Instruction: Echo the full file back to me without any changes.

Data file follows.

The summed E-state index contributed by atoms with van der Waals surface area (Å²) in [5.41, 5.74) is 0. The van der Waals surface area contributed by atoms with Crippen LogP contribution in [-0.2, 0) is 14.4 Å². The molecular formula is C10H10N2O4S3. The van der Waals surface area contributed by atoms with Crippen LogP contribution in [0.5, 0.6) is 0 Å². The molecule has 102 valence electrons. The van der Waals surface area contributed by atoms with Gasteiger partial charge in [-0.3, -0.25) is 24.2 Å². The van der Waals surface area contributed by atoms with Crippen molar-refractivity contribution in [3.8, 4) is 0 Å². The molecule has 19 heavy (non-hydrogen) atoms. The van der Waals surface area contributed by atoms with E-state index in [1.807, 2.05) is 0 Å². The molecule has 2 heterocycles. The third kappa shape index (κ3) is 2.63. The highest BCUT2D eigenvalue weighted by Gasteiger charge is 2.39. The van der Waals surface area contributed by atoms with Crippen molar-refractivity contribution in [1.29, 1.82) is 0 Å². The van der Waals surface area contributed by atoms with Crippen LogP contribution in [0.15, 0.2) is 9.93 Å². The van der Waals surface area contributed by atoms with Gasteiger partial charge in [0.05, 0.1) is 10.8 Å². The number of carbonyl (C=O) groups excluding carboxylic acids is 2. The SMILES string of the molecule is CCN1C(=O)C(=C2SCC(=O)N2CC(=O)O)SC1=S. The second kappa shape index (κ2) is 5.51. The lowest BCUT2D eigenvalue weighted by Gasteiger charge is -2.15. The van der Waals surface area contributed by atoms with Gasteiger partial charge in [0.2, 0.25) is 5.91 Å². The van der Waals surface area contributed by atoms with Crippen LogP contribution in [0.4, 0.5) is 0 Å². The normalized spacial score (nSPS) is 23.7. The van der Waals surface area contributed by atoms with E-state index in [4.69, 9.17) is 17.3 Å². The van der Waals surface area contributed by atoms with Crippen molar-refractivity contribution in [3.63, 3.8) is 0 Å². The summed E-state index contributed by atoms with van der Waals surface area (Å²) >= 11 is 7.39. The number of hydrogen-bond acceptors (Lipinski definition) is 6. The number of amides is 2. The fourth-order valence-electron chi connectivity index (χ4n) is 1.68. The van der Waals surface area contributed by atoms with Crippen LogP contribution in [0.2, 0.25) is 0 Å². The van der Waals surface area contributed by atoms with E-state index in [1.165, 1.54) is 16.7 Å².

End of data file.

The summed E-state index contributed by atoms with van der Waals surface area (Å²) in [5.41, 5.74) is 0. The van der Waals surface area contributed by atoms with Crippen LogP contribution in [-0.2, 0) is 14.4 Å². The molecular formula is C10H10N2O4S3. The van der Waals surface area contributed by atoms with Crippen LogP contribution in [0.5, 0.6) is 0 Å². The molecule has 102 valence electrons. The van der Waals surface area contributed by atoms with Gasteiger partial charge in [-0.3, -0.25) is 24.2 Å². The van der Waals surface area contributed by atoms with Crippen molar-refractivity contribution in [3.8, 4) is 0 Å². The molecule has 19 heavy (non-hydrogen) atoms. The van der Waals surface area contributed by atoms with E-state index in [1.807, 2.05) is 0 Å². The molecule has 2 heterocycles. The third kappa shape index (κ3) is 2.63. The highest BCUT2D eigenvalue weighted by Gasteiger charge is 2.39. The van der Waals surface area contributed by atoms with Crippen molar-refractivity contribution in [1.29, 1.82) is 0 Å². The van der Waals surface area contributed by atoms with Crippen LogP contribution in [0.15, 0.2) is 9.93 Å². The van der Waals surface area contributed by atoms with Gasteiger partial charge in [0.05, 0.1) is 10.8 Å². The number of carbonyl (C=O) groups excluding carboxylic acids is 2. The SMILES string of the molecule is CCN1C(=O)C(=C2SCC(=O)N2CC(=O)O)SC1=S. The second kappa shape index (κ2) is 5.51. The lowest BCUT2D eigenvalue weighted by Gasteiger charge is -2.15. The van der Waals surface area contributed by atoms with Gasteiger partial charge in [0.2, 0.25) is 5.91 Å². The van der Waals surface area contributed by atoms with Crippen LogP contribution in [0.4, 0.5) is 0 Å². The normalized spacial score (nSPS) is 23.7. The van der Waals surface area contributed by atoms with E-state index in [4.69, 9.17) is 17.3 Å². The van der Waals surface area contributed by atoms with Crippen molar-refractivity contribution in [3.63, 3.8) is 0 Å². The summed E-state index contributed by atoms with van der Waals surface area (Å²) >= 11 is 7.39. The number of hydrogen-bond acceptors (Lipinski definition) is 6. The number of amides is 2. The fourth-order valence-electron chi connectivity index (χ4n) is 1.68. The van der Waals surface area contributed by atoms with Crippen LogP contribution in [0.2, 0.25) is 0 Å². The van der Waals surface area contributed by atoms with E-state index in [1.165, 1.54) is 16.7 Å².